Trump has recently stated the U.S.’s commitment to defending both Japan and South Korea to leaders of both countries. A spokeswoman for Japan’s foreign ministry declined to comment on the details of Mr. Abe’s talks with Mr. Trump, while a spokesman for South Korea’s foreign ministry couldn’t be reached for comment.
Meanwhile, in yet another potential escalation point, the U.S. is in the process of installing advanced missile defenses, known as the Terminal High Altitude Area Defense system, or THAAD, in South Korea. As part of that, South Korea said this week that it has completed a transfer of land needed as a station for the system, Capt. Davis said. In response to this deployment, on Wednesday China and Russia announced they have agreed to intensify their opposition to the US’ controversial THAAD missile defense system.
“Both sides said they will continue to strengthen their coordinated opposition to THAAD (Terminal High Altitude Area Defense system),” the Chinese Foreign Ministry wrote on its website on Wednesday.
The statement follows a Tuesday meeting between China’s assistant foreign minister, Kong Xuanyou, and Russian Deputy Foreign Minister Igor Morgulov in Beijing. Russia’s Ministry of Foreign Affairs also released a statement, saying that “both parties emphasized that collective political and diplomatic efforts should be stepped up to ease tensions and initiate the process of military and political detente across the board in Northeast Asia, in order to create conditions conducive to resolving the nuclear issue, as well as other issue, on the Korean Peninsula.”
It comes after the South Korean government signed a land swap deal with retail giant Lotte on Tuesday, which will see the company exchange a golf course for military-owned land near Seoul. The golf course will become the future home of THAAD. THAAD is an advanced system designed to intercept short, medium, and intermediate-range ballistic missiles during their terminal flight phase. Equipped with long-range radar, it is believed to be capable of intercepting North Korea’s intermediate-range ballistic missiles.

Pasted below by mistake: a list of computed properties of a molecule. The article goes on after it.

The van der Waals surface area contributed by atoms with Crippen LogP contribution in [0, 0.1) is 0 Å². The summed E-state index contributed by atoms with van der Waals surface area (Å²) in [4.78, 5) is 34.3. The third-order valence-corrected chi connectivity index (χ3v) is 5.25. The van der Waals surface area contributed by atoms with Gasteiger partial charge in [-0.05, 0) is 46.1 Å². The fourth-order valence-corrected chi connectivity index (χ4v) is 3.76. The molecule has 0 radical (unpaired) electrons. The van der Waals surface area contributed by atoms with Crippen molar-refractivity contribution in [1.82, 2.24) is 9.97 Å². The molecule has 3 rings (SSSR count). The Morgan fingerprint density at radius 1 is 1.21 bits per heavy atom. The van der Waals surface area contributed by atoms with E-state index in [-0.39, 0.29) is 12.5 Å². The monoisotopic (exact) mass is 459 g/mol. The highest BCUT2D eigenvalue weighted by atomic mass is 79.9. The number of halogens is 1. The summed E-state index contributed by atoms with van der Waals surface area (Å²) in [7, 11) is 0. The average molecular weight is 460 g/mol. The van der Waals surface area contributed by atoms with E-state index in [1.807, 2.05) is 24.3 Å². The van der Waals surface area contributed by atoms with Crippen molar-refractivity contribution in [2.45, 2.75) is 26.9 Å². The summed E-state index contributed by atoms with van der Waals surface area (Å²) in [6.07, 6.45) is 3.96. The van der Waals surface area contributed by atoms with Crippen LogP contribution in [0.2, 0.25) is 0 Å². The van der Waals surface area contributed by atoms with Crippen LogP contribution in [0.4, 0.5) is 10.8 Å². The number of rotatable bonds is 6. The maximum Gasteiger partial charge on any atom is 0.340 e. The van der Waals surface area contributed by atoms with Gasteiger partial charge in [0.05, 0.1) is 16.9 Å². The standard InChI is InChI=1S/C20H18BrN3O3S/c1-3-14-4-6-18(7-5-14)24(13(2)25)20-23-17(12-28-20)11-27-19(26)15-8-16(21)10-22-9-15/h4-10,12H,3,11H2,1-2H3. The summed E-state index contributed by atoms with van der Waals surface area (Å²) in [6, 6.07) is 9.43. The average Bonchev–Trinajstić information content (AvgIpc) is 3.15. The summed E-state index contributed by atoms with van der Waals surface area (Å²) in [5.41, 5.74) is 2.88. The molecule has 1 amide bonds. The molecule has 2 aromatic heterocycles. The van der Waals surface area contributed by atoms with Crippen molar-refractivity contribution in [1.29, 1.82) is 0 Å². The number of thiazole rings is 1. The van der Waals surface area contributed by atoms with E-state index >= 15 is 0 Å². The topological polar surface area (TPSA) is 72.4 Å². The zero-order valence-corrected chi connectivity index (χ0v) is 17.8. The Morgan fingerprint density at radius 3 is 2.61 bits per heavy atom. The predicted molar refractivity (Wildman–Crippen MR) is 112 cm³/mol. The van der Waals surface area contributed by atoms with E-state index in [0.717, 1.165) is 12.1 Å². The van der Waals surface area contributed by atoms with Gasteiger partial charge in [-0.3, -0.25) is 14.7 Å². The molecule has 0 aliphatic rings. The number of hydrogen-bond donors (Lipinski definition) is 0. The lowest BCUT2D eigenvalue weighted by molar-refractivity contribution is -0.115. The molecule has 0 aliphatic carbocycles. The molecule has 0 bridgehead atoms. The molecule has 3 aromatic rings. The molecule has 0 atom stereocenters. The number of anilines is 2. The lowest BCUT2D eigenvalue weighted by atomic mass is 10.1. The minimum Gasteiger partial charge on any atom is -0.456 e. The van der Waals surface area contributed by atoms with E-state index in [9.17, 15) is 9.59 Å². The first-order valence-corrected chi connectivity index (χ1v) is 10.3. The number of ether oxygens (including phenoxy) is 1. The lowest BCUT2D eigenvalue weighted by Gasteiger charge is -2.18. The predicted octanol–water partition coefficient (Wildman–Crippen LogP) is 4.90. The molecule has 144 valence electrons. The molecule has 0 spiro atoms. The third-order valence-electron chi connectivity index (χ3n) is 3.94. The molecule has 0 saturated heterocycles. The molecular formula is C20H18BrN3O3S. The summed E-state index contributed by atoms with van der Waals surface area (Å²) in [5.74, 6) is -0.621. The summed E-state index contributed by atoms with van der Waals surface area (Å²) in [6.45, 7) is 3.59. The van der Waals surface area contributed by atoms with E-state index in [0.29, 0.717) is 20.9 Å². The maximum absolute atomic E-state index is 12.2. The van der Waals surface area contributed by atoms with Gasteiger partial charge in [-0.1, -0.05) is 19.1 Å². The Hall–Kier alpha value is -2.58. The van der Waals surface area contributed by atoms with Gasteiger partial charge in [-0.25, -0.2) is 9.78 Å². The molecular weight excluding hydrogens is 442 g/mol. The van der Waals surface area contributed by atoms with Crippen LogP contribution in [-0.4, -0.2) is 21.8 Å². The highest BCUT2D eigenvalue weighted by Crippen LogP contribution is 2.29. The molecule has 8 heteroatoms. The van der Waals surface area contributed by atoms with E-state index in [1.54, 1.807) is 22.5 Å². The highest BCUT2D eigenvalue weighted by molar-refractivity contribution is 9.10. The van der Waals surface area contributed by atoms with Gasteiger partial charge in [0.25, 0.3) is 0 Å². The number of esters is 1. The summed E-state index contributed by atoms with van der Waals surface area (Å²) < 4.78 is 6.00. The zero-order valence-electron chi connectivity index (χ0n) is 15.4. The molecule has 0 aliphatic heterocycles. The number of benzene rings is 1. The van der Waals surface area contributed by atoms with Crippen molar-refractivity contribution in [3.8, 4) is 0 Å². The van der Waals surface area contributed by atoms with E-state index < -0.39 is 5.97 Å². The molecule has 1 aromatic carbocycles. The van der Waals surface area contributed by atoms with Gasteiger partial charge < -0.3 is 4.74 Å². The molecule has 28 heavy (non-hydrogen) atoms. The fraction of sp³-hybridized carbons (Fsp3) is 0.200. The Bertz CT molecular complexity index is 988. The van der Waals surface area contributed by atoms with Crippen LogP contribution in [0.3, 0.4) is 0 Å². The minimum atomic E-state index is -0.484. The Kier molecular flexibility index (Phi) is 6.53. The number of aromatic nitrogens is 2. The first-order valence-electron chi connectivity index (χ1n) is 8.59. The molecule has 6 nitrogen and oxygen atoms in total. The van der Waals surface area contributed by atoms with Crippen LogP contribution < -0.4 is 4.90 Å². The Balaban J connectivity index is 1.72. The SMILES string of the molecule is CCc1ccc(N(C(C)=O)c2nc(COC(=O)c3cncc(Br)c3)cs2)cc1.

China has repeatedly spoken out against THAAD over fears that it will undermine its own ballistic missile capabilities, and previously urged Seoul and Washington not to go ahead with the system’s planned deployment.
Ahead of the Tuesday signing of the deal, Chinese Foreign Ministry spokesman Geng Shuang warned of “consequences” against Washington and Seoul if the agreement were to go ahead, claiming the system “severely disrupts regional strategic balance and jeopardizes the strategic security interests of regional countries including China.”
China “will definitely take necessary measures to safeguard its security interests,” he said during a news briefing, adding that “all the consequences entailed will be borne by the US and the Republic of Korea.” Beijing has already taken measures which some claim are retaliatory against the deal, including halting Lotte’s multibillion dollar real estate project in China and canceling the visits of South Korean celebrities to the country.
As for Russia, the country previously urged those involved in the THAAD system to consider the escalated tensions it will inevitably cause. Last month, Moscow appraised the situation around the Korean Peninsula as “exhibiting a high likelihood of becoming volatile,” and emphasized the “counter-productiveness of the line being taken by certain governments in exacerbating these tensions and instigating an arms race in the subregion, as well as the increase in the scale of military drills.”
However, the US and South Korea maintain that THAAD is a defensive measure against Pyongyang. South Korean officials have said they expect the missile system to be deployed and operational this year, with one stating earlier this month that deployment could be completed by August.
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And just like that, suddenly the very precarious peace in East Asia suddenly depends on the actions of an irrational dictator. While for now the US appears to be on the fence about a military intervention – or regime change – that will surely change should Kim Jong Un decide, unexpectedly, to launch another ballistic missile, something he is known to do with increasing frequency. Which means that suddenly the stability of a great part of Asia is in the hands of the man in the photo below.